Georgian Court University student athletes lend muscles to help Vincent's Legacy

July 29, 2019 at 12:37 p.m.
Georgian Court University student athletes lend muscles to help Vincent's Legacy
Georgian Court University student athletes lend muscles to help Vincent's Legacy


Story by David Karas | Correspondent

Members of the men’s soccer team in Georgian Court University, Lakewood, have been leveraging their talents to deliver both on the field and in the community this season.

Since late August, some 45 members of the team have volunteered with Vincent’s Legacy, a diocese-wide ministry that collects and distributes furniture donations to families in need. Their efforts have amounted to more than 350 volunteer hours over 10 Saturdays, and nearly a dozen of the young men have volunteered at least three times.

“The soccer athletes from GCU have been a godsend to the furniture ministry,” said Margaret More, who established the ministry, the concept of which grew out of the St. Vincent de Paul conference in More’s parish of St. Rose, Belmar. “Not only are they in top physical condition due to the nature of the sport they play, but because they are also students, they ‘think’ when they are volunteering with us.”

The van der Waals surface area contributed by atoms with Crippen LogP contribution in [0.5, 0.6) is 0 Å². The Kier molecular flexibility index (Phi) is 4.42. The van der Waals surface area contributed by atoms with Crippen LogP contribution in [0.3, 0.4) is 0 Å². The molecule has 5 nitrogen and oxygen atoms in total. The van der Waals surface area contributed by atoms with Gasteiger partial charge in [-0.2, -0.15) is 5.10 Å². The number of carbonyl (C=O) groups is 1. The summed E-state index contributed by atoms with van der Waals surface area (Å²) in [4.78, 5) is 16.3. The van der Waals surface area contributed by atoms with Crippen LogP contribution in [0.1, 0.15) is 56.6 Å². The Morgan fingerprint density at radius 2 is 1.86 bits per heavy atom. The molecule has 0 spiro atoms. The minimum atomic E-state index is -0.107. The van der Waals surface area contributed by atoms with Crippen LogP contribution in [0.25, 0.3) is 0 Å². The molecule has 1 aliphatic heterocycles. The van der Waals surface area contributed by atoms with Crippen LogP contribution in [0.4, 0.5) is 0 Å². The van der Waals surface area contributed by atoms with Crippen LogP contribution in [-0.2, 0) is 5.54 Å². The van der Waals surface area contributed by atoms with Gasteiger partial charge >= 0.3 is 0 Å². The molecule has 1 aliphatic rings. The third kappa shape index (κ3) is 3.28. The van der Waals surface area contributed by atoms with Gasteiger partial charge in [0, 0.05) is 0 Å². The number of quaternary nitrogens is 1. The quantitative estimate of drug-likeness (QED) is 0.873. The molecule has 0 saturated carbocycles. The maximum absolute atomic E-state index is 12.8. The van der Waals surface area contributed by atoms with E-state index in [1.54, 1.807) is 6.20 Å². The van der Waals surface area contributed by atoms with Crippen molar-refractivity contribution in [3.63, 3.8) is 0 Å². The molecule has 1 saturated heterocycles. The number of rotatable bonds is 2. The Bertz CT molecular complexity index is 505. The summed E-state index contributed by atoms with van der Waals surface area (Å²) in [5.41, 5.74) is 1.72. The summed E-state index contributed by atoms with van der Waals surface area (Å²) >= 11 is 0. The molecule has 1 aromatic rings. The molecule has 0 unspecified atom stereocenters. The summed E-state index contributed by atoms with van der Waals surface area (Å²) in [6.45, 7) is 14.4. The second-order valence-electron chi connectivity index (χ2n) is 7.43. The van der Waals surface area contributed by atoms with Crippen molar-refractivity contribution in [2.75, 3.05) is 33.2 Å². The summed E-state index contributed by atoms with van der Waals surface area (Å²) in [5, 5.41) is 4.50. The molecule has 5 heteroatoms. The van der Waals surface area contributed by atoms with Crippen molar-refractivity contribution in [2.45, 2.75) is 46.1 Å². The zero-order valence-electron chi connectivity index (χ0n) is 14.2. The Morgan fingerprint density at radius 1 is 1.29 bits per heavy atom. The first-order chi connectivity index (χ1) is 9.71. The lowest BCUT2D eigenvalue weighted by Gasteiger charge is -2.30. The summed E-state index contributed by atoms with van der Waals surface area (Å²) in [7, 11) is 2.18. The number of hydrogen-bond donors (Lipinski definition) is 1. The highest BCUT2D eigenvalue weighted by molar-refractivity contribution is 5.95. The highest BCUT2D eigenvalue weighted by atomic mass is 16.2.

For example, More noted that the students are especially talented when it comes to planning how to load a truck to ensure all pieces can be delivered in a single truck, and in navigating the challenges associated with bringing furniture into homes through narrow doorways.

The collaboration with GCU came about when Michael Sniffen, who works as the interim coordinator for volunteers for the ministry, was tasked with identifying volunteers to aid in their efforts.

“We are currently serving Monmouth and Ocean Counties and plan to extend our services to Burlington and Mercer Counties in the near future,” he said, “[and] it became clear to me rather quickly that we needed able-bodied people, like students, who could lift furniture.”

He contacted area schools and promptly heard back from officials at Georgian Court.

It was less than a week after that contact that a group of student-athletes showed up early on a Saturday morning to assist with loading furniture and housewares onto the ministry’s truck to be delivered. They then traveled with the truck to unload and assemble furniture in homes. Already, the young men have helped 14 families and more than 50 family members through their service, Sniffen said.

“We are so pleased that St. Vincent de Paul reached out to us here in the Georgian Court University athletics department,” said Christopher McKibben, GCU’s associate director of athletics, communications and operations. “With service representing one of our Mercy core values, there was no hesitation in our saying 'yes' to assisting this wonderful ministry.”